Mobility has come to the corporate world: more and more employees are issued with smartphones or tablets.This in one of the findings of the 2015 survey of digital practices, published by Econocom, SIA Partners and Ifop and based on interviews with 400 decision-makers from 330 large French companies. One of the focuses of the survey was employee experience: here are some of the results.
employees ARE BETTER EquipPED
Mobile equipment has become the norm, at least at the top end of the ladder (87% of managers and 96% of senior managers are equipped) and for sales staff (85%). Almost one in three companies with over 500 employees have provided all their employees with a mobile device (smartphone or tablet).
In two thirds of companies, this equipment offers access to internal applications or business tools. This, for example, was the case with the French post office which has deployed Facteo smartphones, a “digital Swiss army knife”, to its 85,000 postmen and women. In addition to being a telephone with Internet and intranet access, it also offers users access to the enterprise app store where they can download business applications. Rolling out the device was a huge operation, which raised a number of technical difficulties, both in terms of hardware, such as battery life, and interfacing with the company’s historic applications, but the group believes it’s a real growth opportunity that will enable them to develop new services.
Cosmetic and fragrance retailer l’Occitane , meanwhile, has supplied all its sales staff with tablets as a way to make their job easier and offer customers an enhanced experience thanks to an internally-developed purchasing assistance tool.
At a time when customers’ demand for digital is increasing –by 2017, digital channels will overtake telephone communications – interaction with customers is only possible in 56% of companies. It is most widely used in companies with B2B or mixed clientele.
praCtiCAL, STATE-OF-THE ART TOOLS
On the whole, the perception of these digital tools is positive: over 60% of respondents said they are handy and easy-to-use whilst 61% believe they are cutting-edge. At Societe Generale, Head of Corporate Resources and Innovation Françoise Mercadal-Delasalles has a very specific aim in mind: provide employees with equipment that will enable them to invent the bank of the future. To do this, Mercadal-Delasalles has stepped up the group’s digital transition, the first phase of which involved giving out tablets to employees and deploying Wi-Fi at most of the branches. But the transformation plan isn’t limited to devices: the bank also uses collaborative tools, MOOCs and an enterprise social network to encourage more open exchanges and sharing. To roll out these various projects, Françoise Mercadal-Delasalles draws inspiration from the ecosystem:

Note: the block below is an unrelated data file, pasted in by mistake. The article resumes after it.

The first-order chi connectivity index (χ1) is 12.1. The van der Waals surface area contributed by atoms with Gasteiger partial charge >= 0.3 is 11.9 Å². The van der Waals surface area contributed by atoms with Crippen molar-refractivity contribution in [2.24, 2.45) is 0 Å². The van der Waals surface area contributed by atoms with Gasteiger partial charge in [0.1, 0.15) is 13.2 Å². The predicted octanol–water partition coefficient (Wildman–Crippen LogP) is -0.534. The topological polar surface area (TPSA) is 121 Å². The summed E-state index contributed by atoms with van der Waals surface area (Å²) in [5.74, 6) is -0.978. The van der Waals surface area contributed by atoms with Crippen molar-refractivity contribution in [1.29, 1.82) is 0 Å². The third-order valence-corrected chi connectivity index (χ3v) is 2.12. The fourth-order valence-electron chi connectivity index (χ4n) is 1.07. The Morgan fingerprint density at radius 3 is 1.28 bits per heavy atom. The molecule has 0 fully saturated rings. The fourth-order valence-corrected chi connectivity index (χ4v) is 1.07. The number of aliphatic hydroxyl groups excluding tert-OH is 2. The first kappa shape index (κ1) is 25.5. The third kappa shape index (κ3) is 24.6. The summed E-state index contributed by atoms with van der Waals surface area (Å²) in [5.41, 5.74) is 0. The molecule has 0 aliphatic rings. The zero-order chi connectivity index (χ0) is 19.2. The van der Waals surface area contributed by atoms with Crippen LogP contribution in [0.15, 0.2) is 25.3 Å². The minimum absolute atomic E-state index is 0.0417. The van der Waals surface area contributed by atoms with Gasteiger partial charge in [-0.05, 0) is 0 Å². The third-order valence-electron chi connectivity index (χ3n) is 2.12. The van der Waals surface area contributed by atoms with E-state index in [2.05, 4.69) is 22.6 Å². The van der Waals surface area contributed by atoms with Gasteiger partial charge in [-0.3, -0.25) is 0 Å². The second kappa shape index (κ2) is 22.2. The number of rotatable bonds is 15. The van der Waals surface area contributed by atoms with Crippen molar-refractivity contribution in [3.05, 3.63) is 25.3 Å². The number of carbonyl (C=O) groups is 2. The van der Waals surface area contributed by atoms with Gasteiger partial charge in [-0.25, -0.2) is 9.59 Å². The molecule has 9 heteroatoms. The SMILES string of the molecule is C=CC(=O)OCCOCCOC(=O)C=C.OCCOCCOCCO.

“We must learn from the GAFAs, who have succeeded – in a very intelligent way – in creating interactions with their users on a daily basis, if not more […] We also need to learn from start-ups, who are extremely agile, so that we can maintain a start-up spirit in a company that is 150 years old and has 150,000 employees”.
Meanwhile, CAC 40 drinks giant Pernod Ricard incorporates digital into all its projects, as the group’s CDO Antonia McCahon explained in October:
“Digital is really part of everything we do and has been adopted by all the “traditional” teams. This is really important for us: it helped break down the silos and people were no longer afraid of digital. They used to be a bit wary of all these acronyms and unfamiliar words: they weren’t comfortable with it, it was another world. But once they started working on digital-related projects, and started using mobile devices and the social networks – in other words, once they started experiencing digital – it all got much easier.”
Whilst half of French companies with over 500 employees have set up digital training sessions –for tools, practices and digital-related issues – only 15% to 20% provide it for all their employees. Companies in the banking and insurance sector are the most active: 3/4 of them have implemented training. Again, this is aimed mainly at Senior Management (34%) and sales (29%). Yet Patrick Hoffstetter, CDO of Renault Group, recommends involving the whole company in the digital transformation and making digitalisation a cross-departmental project:
“One thing we have noticed, whatever the company or industry sector, is the importance of “change management”: and that means not just the theoretical side but changing everyday habits and making sure that everyone, from C-level to ordinary employees, soaks up the digital culture. It’s not easy because there’s a whole aspect of digital that stresses people, a disruptive element, and the speed at which things go that can be overwhelming.”
AN EMPLOYEE AND CUSTOMER-orientED transformation
Companies often implement the digital transformation of the customer and employee experience together: most claim they focus as much on employees as customers.
>>> Also on our blog: Digital transformation of the customer experience: companies still reluctant <<<
Like the reinvention of the customer experience, digitalisation of the employee experience is essential as it not only helps boosts the company’s operational efficiency but allows it to innovate management methods by breaking down silos, facilitating collaboration and promoting collective intelligence. But the transformation of the employee experience often goes beyond just rolling out new technologies and involves rethinking the company’s processes, skills, culture – even its business model. Building a truly digital culture can enable the company to step up productivity and engage employees more – undeniable benefits that prove the transformation must happen… NOW!